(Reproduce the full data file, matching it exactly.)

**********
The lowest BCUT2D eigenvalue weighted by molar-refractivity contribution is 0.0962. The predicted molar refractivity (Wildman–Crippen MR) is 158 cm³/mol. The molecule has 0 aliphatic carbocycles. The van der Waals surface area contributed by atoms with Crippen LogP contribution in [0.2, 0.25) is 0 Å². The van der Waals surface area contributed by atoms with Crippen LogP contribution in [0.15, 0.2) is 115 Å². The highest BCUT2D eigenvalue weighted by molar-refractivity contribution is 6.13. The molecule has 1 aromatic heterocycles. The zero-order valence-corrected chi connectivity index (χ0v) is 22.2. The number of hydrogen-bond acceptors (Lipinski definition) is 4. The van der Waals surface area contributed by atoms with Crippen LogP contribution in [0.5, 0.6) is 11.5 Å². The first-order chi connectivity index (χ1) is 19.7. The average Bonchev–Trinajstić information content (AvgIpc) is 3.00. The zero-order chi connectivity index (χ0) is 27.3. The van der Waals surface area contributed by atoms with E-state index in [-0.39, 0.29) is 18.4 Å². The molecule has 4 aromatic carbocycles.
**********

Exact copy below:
The lowest BCUT2D eigenvalue weighted by molar-refractivity contribution is 0.0962. The predicted molar refractivity (Wildman–Crippen MR) is 158 cm³/mol. The molecule has 0 aliphatic carbocycles. The van der Waals surface area contributed by atoms with Crippen LogP contribution in [0.2, 0.25) is 0 Å². The van der Waals surface area contributed by atoms with Crippen LogP contribution in [0.15, 0.2) is 115 Å². The highest BCUT2D eigenvalue weighted by molar-refractivity contribution is 6.13. The molecule has 1 aromatic heterocycles. The zero-order valence-corrected chi connectivity index (χ0v) is 22.2. The number of hydrogen-bond acceptors (Lipinski definition) is 4. The van der Waals surface area contributed by atoms with Crippen LogP contribution in [0.5, 0.6) is 11.5 Å². The first-order chi connectivity index (χ1) is 19.7. The average Bonchev–Trinajstić information content (AvgIpc) is 3.00. The zero-order chi connectivity index (χ0) is 27.3. The van der Waals surface area contributed by atoms with E-state index in [-0.39, 0.29) is 18.4 Å². The molecule has 4 aromatic carbocycles.